(CMR) The personal data of approximately 533 million Facebook users in more than 106 countries was found by a security researcher to be freely available online last weekend.
According to MIT Technology Review, the data breach was uncovered by security researcher Alon Gal. The exposed information included phone numbers, email addresses, hometowns, full names, and birth dates.
The security breach was first identified in 2019. Facebook said it had fixed the breach, which occurred in August 2019; however, MIT Technology Review said it appears that Facebook did not properly disclose the breach at the time.
Facebook has since acknowledged that the data may have been scraped from people’s profiles in 2019 by “malicious actors” using its contact importer tool, which uses people’s contact lists to help them find friends on Facebook.
Scraping is a common tactic that often relies on automated software to lift public information from the internet that can be distributed in online forums like this.
Mike Clark, Facebook's Product Management Director, said, “When we became aware of how malicious actors were using this feature in 2019, we made changes to the contact importer.”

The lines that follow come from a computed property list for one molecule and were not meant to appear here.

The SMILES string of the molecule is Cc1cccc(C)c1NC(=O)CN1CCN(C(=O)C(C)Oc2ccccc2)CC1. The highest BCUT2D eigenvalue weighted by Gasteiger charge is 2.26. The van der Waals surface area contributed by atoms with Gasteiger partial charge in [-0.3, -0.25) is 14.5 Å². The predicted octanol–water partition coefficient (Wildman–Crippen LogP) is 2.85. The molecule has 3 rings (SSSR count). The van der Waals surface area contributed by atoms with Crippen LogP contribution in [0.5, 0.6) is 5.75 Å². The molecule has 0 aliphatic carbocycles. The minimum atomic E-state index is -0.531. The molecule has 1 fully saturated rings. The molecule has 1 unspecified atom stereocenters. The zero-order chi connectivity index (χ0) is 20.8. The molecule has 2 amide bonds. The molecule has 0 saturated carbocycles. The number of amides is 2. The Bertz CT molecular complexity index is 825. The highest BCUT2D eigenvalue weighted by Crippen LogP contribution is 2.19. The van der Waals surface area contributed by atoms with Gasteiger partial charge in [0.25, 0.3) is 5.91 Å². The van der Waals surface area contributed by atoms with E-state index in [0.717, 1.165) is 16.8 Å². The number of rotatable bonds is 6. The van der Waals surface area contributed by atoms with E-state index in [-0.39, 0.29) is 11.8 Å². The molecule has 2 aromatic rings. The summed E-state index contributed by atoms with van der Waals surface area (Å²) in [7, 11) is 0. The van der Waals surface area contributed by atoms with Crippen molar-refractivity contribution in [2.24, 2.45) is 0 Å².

“In this case, we updated it to prevent malicious actors from using software to imitate our app and upload a large set of phone numbers to see which ones matched Facebook users,” Clark added.
He said the data obtained included a limited set of information about those users included in their public profiles. The information did not include financial information, health information, or passwords.
While Facebook said it had fixed the issue, the company could still face problems as it could be held liable for not disclosing the breach.
MIT Technology Review explained that the General Data Protection Regulation came into force in European Union countries in May 2018. If this breach happened after that, Facebook could be liable for fines and enforcement action because it failed to disclose the breach to the relevant regulators within 72 hours, as the GDPR stipulates. Ireland’s Data Protection Commission is investigating the breach.
In the US, Facebook signed a deal two years ago that gave it immunity from Federal Trade Commission fines for breaches before June 2019, so if the data was stolen after that, it could face action there too, MIT Technology Review stated.
Although passwords were not leaked, scammers could still use the information for spam emails or robocalls. If you want to see if you’re at risk, MIT Technology Review suggests you visit haveibeenpwned.com and check if your email address or phone number has been breached.